Why is it that some parents feel they need to be so harsh?
I guess they’re afraid their kids (or someone else’s) are going to catch a break or take advantage of them or something. But these parents are really glass-is-half-empty people, aren’t they?
Is anyone going to be surprised when the parents who “like” and “share” this meme on social media have kids who are sullen and resentful? Children really do learn so much from the modeling that happens with the adults in their lives.
Maybe that’s something to consider, the next time someone wants to have a little parenting temper tantrum on the internet. (Did someone forget to tell this person that all these capital letters indicate a heck of lot of yelling?)
So let’s redo these, shall we?
You WILL NOT be rewarded for bad behavior.
People make mistakes. In fact, that’s how we learn. It gives us more data so the next time a similar problem rolls around, we can make some adjustments and choose differently. As their parent, we don’t love them less because they made a mistake!
This focus on rewards needs to be revisited though. Have you read Alfie Kohn’sPunished By Rewards? That would be my first tip for the parent who wrote the original piece. (The quick take-away from the book is that too much focus on extrinsic rewards tends to diminish a person’s natural motivation. One look at how schools operate, and you can see the effects of this.)
REDO: Mistakes happen. Learn what you can from them.
Being told “No” is a part of life. GET OVER IT.
The first part is true. “No” is something we all hear. It’s the “GET OVER IT” part that is so unkind. It’s so dismissive! Can’t the parent show a little compassion to a child that is being told “no?” It’s hard to hear “no” when you want to do something. As the adult in charge, you’re not really supposed to compound the problem! Learning some healthy ways to cope or to reassess the situation would be a much better parenting approach than simply shouting “GET OVER IT!” This piles on more negativity on an already difficult situation. Why do that?
REDO: I will help you explore your options when you’re frustrated with the situation.
You are free to make your choice, you ARE NOT free of the consequences.
Learning about consequences is part of growing up. We all have an ever-increasing collection of experiences, and when we’re younger, we may not realize the full extent of the consequences of some of our actions. As parents, we can help our children by sharing information – but they’re a lot less likely to listen if we’re negative and yelling at them all of the time like this. And, realistically, children with moms and dads who continue to parent in very mainstream ways (through control and fear), don’t have that many choices in their lives overall. So with the few choices that they do have, hanging this big fear of consequences over their head serves what purpose? A handy reminder to always play it safe? When we try to keep kids in line and playing small by fearing making a mistake, we do them such a disservice. Read this from Peter Gray or google “risk aversion” and “children.”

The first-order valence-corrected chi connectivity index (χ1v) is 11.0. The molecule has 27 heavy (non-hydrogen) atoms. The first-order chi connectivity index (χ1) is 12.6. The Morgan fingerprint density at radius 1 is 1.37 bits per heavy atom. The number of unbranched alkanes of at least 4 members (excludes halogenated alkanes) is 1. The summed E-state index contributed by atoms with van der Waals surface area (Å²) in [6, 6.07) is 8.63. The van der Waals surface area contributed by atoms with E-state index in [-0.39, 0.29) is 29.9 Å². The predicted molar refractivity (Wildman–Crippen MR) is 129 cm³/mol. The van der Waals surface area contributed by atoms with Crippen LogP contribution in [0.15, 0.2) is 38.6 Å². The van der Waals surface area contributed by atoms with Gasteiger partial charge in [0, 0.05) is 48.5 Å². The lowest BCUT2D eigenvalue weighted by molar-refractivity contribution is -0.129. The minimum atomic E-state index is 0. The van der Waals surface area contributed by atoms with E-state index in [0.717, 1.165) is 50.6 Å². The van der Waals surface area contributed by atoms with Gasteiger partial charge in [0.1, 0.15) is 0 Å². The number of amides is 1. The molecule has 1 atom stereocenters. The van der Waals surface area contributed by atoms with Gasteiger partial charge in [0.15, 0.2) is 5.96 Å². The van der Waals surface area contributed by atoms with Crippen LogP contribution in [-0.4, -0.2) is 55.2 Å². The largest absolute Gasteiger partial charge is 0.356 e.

REDO: Life is full of choices. Think it through and get back to me if you’re having trouble.
Life IS NOT fair.
Another big broad negative announcement… because why?
Sometimes this concept is exactly the catalyst needed for this next generation to solve some of the injustices in our world today. It’s not about always accepting the unfairness. Sometimes it’s about figuring out a new way of looking at the situation and coming up with better solutions.
REDO: When Life isn’t fair, it’s ok to be disappointed. Do you see some solutions that others don’t see?
You are not the boss.
(I read this and I can’t stop hearing the theme song of Malcolm in the Middle!)
This isn’t actually true. A child is their own boss in several ways: First and foremost, they’re the boss of their own bodies. They’re the boss of how they show up in the world. Actually, they have a growing power as they get older (maybe that’s what this parent is so afraid of!) It’s far better, as parents, to help kids learn what to do as they become more empowered. Telling a child, “you’re not the boss,” says far more about the parent saying it… and their feelings of being seen as weak or powerless.
REDO: Let’s explore this concept together:
“With power comes great responsibility.”
The world does not revolve around you.